I wanted to do something Thanksgivingy this week, but turkey ice cream was a bit too far. That left me with cranberry sherbet or candied sweet potato ice cream. There are plenty of recipes for both out there. Too many for cranberries, I thought, for it to be worth making (for any other reason that I really like cranberries. And I don't). So I went with sweet potatoes. It was hard finding a recipe that was what I really wanted; the traditional Thanksgiving side-dish in ice cream form. Most used sweet potatoes from a can so those were out. Others were Caribbean with coconut and rum flavors I wasn't looking for. A lot of others were just sweet potato ice cream without the candying aspect I wanted. Specifically, none had marshmallows. That was important to me for the effect I was going for.
Now keep in mind that, as an east coast Jewish boy, I find the concept of marshmallows in a side dish not quite right. I consider candied sweet potatoes, green bean casserole and any sort of hot dish to be intimidatingly exotic foreign food. I don't think I've ever had either of the latter two. I've had the down south version of sweet potatoes, but not the full-on stick-of-butter, quart-of-sugar, bag-of-marshmallows Midwestern version.
So that's what I wanted to make, then stick in a blender, mix with some cream and throw in a churn. Lots of recipes out there for that, too, but I wimped out on the most traditional versions and went with this one from Whole Foods' website. I think it is approximating the Midwestern version I wanted without focusing so strongly on the sugar as some of the other recipes did. It also doesn't include any maple syrup which I hesitate to use in a recipe that's going to freeze.
If I were just going to make sweet potatoes for myself, I'd probably go with this New Orleans recipe which looks pretty close to the great sweet potato pone I had at Gullah Cuisine.
I didn't make a lot of adjustments to the Whole Foods recipe other than dividing it by four to get a reasonable amount of it for my purposes. I did want to add a bit of citrus as a lot of other recipes used orange juice or zest. I didn't have either on hand, but I did have a tangerine to zest and some orange-pineapple juice. I just used a pinch of one and a splash of the other; I didn't want those to be major aspects of the final flavor. I also punched up the spices (the, now getting a bit tired, trio of cinnamon, nutmeg and ginger) to compensate for the flavor-dampening of cold temperatures.
The final result looked like this. I guess that's what it's supposed to look like. There wasn't a picture. I let it cool, picked off whatever marshmallows hadn't fully melted (for re-adding later), and poured it into the blender. My plan was to blend it smooth and then add it to this recipe. That was the most straightforward recipe I could fine. Really, I could have just made some of my standard ice cream base without a recipe, but I guess I'd rather gamble that Oprah hired a good food editor than on my own ability to guestimate the right ratios. You'll notice that Oprah's recipe is called "Candied Sweet Potato Ice Cream," but it isn't candied at all; They just add brown sugar to ice cream base. Not good enough for me, so I substituted in a pound of real candied sweet potatoes (with the spices Oprah was missing), reversed the 2:1 milk to cream ratio, and added some marshmallows.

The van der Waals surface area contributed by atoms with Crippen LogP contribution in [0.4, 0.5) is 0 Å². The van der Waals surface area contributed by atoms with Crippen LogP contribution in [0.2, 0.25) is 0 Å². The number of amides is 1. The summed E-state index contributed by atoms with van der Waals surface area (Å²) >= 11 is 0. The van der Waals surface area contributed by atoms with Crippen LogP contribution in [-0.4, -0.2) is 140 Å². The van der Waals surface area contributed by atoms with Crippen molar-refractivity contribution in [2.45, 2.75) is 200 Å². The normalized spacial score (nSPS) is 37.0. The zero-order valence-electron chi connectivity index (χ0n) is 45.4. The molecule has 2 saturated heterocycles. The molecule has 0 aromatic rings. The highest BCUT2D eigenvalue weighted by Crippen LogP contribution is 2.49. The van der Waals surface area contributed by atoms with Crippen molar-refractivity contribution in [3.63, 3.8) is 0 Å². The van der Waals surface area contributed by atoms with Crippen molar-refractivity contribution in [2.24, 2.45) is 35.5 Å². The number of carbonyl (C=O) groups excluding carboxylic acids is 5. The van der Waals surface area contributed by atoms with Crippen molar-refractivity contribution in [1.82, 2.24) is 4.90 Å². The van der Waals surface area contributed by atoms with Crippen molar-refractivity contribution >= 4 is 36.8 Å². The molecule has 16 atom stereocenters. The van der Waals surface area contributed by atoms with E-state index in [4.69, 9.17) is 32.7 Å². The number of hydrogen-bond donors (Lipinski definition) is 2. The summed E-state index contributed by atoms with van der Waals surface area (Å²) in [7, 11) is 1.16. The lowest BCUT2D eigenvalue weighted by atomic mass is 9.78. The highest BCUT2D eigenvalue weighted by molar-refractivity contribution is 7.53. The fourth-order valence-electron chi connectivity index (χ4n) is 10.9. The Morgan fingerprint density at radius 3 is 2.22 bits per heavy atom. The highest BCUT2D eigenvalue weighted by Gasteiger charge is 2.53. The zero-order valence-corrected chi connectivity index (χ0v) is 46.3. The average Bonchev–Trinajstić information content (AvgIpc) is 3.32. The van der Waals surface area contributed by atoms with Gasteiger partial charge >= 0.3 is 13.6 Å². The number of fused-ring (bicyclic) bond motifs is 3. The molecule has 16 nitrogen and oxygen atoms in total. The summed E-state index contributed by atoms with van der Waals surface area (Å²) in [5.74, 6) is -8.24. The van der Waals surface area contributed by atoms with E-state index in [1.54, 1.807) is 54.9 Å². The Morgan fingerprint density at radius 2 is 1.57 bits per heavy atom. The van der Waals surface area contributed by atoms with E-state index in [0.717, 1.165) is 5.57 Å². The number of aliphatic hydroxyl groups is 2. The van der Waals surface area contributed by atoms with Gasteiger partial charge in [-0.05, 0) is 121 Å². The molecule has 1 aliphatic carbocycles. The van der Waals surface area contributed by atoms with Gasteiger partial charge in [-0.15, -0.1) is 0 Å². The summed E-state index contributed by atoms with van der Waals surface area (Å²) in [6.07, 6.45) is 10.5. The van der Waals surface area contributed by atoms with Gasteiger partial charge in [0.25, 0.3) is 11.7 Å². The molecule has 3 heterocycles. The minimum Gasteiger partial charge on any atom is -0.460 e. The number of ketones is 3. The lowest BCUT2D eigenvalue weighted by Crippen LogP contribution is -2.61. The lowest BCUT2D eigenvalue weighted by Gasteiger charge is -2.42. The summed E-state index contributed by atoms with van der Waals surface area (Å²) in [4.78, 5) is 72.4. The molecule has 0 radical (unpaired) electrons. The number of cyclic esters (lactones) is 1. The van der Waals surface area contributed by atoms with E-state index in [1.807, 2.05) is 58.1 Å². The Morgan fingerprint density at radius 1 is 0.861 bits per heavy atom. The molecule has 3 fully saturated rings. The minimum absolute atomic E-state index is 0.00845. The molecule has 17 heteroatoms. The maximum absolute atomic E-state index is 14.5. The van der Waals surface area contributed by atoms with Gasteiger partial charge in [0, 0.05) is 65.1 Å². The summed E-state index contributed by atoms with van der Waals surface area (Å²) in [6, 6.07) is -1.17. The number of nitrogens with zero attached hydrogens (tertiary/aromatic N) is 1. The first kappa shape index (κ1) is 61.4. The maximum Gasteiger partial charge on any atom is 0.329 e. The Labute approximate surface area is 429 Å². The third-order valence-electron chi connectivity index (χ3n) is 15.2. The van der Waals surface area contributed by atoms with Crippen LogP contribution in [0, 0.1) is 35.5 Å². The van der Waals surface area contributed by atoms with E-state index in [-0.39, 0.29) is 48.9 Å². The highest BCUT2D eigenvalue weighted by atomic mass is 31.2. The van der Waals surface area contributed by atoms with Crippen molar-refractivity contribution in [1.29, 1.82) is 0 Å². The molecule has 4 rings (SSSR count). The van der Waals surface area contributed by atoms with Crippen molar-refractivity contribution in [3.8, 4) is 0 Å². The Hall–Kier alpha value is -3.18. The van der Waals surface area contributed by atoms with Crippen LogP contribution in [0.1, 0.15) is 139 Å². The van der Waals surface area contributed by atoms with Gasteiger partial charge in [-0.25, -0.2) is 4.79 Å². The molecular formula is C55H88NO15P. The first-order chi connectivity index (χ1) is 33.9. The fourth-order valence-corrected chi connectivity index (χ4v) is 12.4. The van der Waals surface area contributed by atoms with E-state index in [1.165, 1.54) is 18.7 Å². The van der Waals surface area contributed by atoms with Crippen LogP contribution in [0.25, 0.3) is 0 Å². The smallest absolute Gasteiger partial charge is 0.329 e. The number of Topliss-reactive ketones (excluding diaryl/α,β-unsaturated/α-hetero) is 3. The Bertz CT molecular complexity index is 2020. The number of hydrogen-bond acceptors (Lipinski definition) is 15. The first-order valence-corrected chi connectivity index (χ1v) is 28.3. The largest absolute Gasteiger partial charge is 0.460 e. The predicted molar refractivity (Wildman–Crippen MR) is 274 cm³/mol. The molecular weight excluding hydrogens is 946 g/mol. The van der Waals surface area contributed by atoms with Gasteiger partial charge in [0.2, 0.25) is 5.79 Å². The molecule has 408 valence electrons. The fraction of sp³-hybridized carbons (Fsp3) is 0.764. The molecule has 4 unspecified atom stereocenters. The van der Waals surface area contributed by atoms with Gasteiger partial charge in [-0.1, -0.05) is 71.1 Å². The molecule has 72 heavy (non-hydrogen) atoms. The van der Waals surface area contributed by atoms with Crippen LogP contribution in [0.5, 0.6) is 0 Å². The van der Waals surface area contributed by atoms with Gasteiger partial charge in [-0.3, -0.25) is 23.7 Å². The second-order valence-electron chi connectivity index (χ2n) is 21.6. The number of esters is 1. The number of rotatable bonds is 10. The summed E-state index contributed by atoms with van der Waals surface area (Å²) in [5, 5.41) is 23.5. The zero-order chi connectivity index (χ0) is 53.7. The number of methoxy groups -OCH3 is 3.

I probably should have used a food processor instead of a blender for the sweet potatoes, because they just wouldn't blend. I kept adding more of the cream until I didn't have enough left to make a custard base with. It was thick enough that I think the eggs won't be missed. It's not like the recipe needed the extra fat, anyway.
Most of the marshmallows melted into the potatoes so I baked up a bunch more. These got crispy instead of gooey so I'm curious how they'll be in the final ice cream.
In the churn, the mix didn't freeze in the usual way. Usually, a layer freezes onto the inside of the bucket that needs to be scraped off to mix in and thicken the rest of the mix. This time, the whole mass thickened up pretty quickly and the outside layer was thicker and gooier, but not really solid. All that starch, I suppose. The flavor ended up hard to distinguish from pumpkin pie, but I got hints that it would change a bit when it ripened.
Those disturbing-looking things at the bottom of the picture there are toasted marshmallows not severed fingertips, by the way.
The final result has a lovely presentation with the pastel orange dotted with blobs of white delineated in dark brown. The texture is a little gritty, but that can't be helped. The marshmallows retained their foamy gooey texture even frozen, at least in my non-industrial strength freezer. The freezer at work may do a more thorough job. However, it is important not to let it melt as it turns into a fairly nasty mush instead of the puddle normal ice cream turns into. The flavor is milder than I'd like, but the sweet potatoes are distinct and clearly not pumpkin. And the marshallows are notably toasty. On the whole, I think I'll call this a success. Next time, I'll do it more Southern with molasses and pecans.